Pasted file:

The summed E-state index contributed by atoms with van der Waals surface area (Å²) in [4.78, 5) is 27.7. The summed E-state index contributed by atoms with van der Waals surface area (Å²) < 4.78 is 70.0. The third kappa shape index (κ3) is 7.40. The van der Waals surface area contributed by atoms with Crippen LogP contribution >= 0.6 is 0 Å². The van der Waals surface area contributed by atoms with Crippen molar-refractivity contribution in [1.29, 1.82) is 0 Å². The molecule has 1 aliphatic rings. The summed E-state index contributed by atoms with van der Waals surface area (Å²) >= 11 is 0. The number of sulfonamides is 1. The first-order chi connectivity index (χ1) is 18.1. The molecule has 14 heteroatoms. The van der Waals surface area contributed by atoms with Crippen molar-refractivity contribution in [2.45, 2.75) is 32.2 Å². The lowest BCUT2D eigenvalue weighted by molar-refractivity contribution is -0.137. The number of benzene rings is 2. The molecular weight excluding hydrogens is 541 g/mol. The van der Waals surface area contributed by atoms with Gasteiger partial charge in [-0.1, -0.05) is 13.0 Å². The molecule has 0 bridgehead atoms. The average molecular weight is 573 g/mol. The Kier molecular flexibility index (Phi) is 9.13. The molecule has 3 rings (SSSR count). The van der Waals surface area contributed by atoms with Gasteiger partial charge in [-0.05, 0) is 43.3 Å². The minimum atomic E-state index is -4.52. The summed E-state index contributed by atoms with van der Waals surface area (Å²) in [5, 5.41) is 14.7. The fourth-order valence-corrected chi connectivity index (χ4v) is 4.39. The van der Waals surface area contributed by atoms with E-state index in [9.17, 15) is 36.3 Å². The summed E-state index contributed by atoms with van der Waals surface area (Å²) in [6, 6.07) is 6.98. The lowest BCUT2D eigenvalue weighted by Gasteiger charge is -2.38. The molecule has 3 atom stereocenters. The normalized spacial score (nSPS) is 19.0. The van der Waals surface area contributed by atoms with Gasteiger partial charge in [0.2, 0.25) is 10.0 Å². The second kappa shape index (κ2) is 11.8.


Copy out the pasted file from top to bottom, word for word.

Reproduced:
The summed E-state index contributed by atoms with van der Waals surface area (Å²) in [4.78, 5) is 27.7. The summed E-state index contributed by atoms with van der Waals surface area (Å²) < 4.78 is 70.0. The third kappa shape index (κ3) is 7.40. The van der Waals surface area contributed by atoms with Crippen LogP contribution >= 0.6 is 0 Å². The van der Waals surface area contributed by atoms with Crippen molar-refractivity contribution in [1.29, 1.82) is 0 Å². The molecule has 1 aliphatic rings. The summed E-state index contributed by atoms with van der Waals surface area (Å²) >= 11 is 0. The number of sulfonamides is 1. The first-order chi connectivity index (χ1) is 18.1. The molecule has 14 heteroatoms. The van der Waals surface area contributed by atoms with Crippen molar-refractivity contribution in [2.45, 2.75) is 32.2 Å². The lowest BCUT2D eigenvalue weighted by molar-refractivity contribution is -0.137. The number of benzene rings is 2. The molecular weight excluding hydrogens is 541 g/mol. The van der Waals surface area contributed by atoms with Gasteiger partial charge in [-0.1, -0.05) is 13.0 Å². The molecule has 0 bridgehead atoms. The average molecular weight is 573 g/mol. The Kier molecular flexibility index (Phi) is 9.13. The molecule has 3 rings (SSSR count). The van der Waals surface area contributed by atoms with Gasteiger partial charge in [-0.05, 0) is 43.3 Å². The minimum atomic E-state index is -4.52. The summed E-state index contributed by atoms with van der Waals surface area (Å²) in [5, 5.41) is 14.7. The fourth-order valence-corrected chi connectivity index (χ4v) is 4.39. The van der Waals surface area contributed by atoms with E-state index in [9.17, 15) is 36.3 Å². The summed E-state index contributed by atoms with van der Waals surface area (Å²) in [6, 6.07) is 6.98. The lowest BCUT2D eigenvalue weighted by Gasteiger charge is -2.38. The molecule has 3 atom stereocenters. The normalized spacial score (nSPS) is 19.0. The van der Waals surface area contributed by atoms with Gasteiger partial charge in [0.2, 0.25) is 10.0 Å². The second kappa shape index (κ2) is 11.8.